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Hunger and Food Insecurity Rise in Oregon, Despite Economic Recovery

State of Working Oregon Series
October 28, 2015 Download PDF

More Oregonians are having a hard time putting food on the table. Among all states, Oregon recorded the second biggest jump in food insecurity, even as food insecurity declined at the national level. Hunger, a more severe form of food insecurity, also rose in Oregon, while remaining flat nationally. This analysis compares two time periods: 2012-14 with 2009-11.[1]

These findings are yet another reminder that despite Oregon’s economic upswing, low- and moderate-income Oregonians are finding it increasingly difficult to make ends meet. Lawmakers must enact economic policies that will turn the tide on food insecurity and hunger, such as significantly increasing the state’s minimum wage, cracking down on wage theft and making stronger investments in services that help working families make ends meet.

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Hunger and Food Insecurity Rise in Oregon, Despite Economic Recovery


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See the series A View of the State of Working Oregon

Nearly one in six (16.1 percent) Oregon households were “food insecure” during the three-year period of 2012-14. These families found it hard to put food on the table, often not knowing where their next meal was going to come from. For some of these families, their food insecurity was so severe it qualified as “hunger.” These families skipped meals or ate too little because they were not able to afford ample food. In 2012-14, 6.3 percent of Oregon households experienced hunger.


From early in the economic recovery (2009-11) to more recently (2012-14), food insecurity in Oregon increased 18.4 percent. Over the same time period, food insecurity nationally decreased by 2.7 percent.

The increase in food insecurity in Oregon was the second highest increase among all states and the District of Columbia, exceeded only by Louisiana.


More Oregonians are going hungry. These families are having to skip meals or eat less overall because they are unable to afford or access enough food.

From early in the economic recovery to more recently, hunger in Oregon increased by 6.8 percent. Over the same time period, hunger nationwide remained flat.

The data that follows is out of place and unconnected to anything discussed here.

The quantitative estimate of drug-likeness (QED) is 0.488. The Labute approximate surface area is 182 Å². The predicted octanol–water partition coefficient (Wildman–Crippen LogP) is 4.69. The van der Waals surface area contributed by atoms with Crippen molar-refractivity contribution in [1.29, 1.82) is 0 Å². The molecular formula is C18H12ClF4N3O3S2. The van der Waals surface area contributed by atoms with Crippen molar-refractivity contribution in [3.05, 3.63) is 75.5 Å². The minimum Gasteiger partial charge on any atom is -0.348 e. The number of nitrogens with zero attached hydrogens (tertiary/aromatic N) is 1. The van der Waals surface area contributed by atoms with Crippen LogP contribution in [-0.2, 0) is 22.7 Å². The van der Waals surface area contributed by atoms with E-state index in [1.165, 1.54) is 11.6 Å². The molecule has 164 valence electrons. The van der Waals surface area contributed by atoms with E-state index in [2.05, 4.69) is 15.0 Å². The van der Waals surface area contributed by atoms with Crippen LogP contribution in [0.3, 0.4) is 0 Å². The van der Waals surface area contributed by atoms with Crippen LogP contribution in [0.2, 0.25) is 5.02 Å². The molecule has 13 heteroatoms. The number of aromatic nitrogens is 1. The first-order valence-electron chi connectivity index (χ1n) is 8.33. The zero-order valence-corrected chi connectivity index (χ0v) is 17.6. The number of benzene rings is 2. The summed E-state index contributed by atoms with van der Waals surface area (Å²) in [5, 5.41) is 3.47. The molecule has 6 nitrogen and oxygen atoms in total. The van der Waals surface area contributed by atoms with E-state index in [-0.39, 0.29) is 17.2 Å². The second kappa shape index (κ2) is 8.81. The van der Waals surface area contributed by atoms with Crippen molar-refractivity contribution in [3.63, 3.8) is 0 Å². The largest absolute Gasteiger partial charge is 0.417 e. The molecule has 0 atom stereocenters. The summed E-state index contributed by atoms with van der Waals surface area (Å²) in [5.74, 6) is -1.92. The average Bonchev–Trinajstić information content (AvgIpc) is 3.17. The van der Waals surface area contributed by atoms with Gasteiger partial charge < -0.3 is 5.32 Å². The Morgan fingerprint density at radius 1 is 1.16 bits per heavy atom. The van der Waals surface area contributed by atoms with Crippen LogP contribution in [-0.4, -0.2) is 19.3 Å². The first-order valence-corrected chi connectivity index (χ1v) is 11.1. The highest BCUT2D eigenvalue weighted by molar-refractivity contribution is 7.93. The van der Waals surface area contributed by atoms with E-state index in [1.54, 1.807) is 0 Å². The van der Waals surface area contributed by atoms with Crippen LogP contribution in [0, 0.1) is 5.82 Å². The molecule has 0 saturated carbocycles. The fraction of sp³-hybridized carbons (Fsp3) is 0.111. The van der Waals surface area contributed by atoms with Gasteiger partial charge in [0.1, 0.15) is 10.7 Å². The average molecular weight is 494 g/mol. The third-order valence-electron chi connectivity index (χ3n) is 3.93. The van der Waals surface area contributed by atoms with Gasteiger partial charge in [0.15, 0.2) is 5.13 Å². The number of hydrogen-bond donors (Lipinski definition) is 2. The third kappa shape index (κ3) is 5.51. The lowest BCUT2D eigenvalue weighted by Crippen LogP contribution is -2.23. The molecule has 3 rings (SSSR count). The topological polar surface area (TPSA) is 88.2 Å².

Overall, Oregon ranks higher than most states in terms of food insecurity and hunger. In 2012-14, Oregon ranked 13th among all states and the District of Columbia in food insecurity. This was up from the state’s 2009-11 ranking when Oregon ranked 30th overall. Oregon also ranked 13th among all states and the District of Columbia in terms of hunger in 2012-14. This was up from its ranking of 16th overall in 2009-11.


The number of Oregonians struggling to put food on the table exceeds the population of the state’s largest cities.

According to estimates by Feeding America, about 619,000 Oregonians were food insecure in 2013. That is more than lived in Portland, Oregon’s largest city.[2]

That same year, Feeding America estimates 223,000 Oregon children were food insecure, more than the 160,000 Oregonians in Eugene, the state’s second-largest city.


Lawmakers Must Recommit to Ending Hunger in Oregon

Not long ago, Oregon could boast of making significant strides in the fight to end hunger. In the 1990’s, Oregon had one of the highest food insecurity rates among all states. In 2000, Oregon lawmakers expanded eligibility for the Supplemental Nutrition Assistance Program (SNAP formerly food stamps), thereby ensuring more Oregonians would be able to put food on the table. The result? Food insecurity and hunger declined substantially over the better part of the next decade.[3]

However, in the period of economic growth following the Great Recession, food insecurity and hunger are once again on the rise.

Lawmakers today must recommit to economic policies that will help end food insecurity and hunger in Oregon. This means significantly increasing Oregon’s minimum wage to ensure no one working full-time in Oregon lives in poverty. It means cracking down on wage theft, to ensure that workers get paid the wages they have earned. And it means making stronger investments in services that help working families make ends meet, such as Employment Related Day Care, which reduces the cost of child care for low-income working families.


[1] Unless otherwise noted, all figures in this fact sheet are OCPP analysis of data found in Alisha Coleman-Jensen, Mathhew P. Rabbitt, Christian Gregory, and Anita Singh, Household Food Security in the United States in 2014, United States Department of Agriculture Economic Research Service, September 2015. The USDA report draws from the food security supplement of the Current Population Survey (CPS). Estimates at the state level are produced using three-year averages to ensure sufficient sample size of the population.

[2] OCPP analysis of Feeding America and Portland State University Population Research Center data. Feeding America’s annual report, Map the Meal Gap, provides annual estimates of food insecurity, child food insecurity and other measures at the state and local levels. Their model draws on Current Population Survey, American Community Survey and Bureau of Labor Statistics data to generate these estimates. For more on their methodology see, Map the Meal Gap 2015: Technical Brief, Feeding America, 2015. To explore the data, see Data by County in Each State, Feeding America, 2015.

[3] Oregon Center for Public Policy, Rolling Up Our Sleeves: Building an Oregon that Works for Working Families, December 2008, p. 8.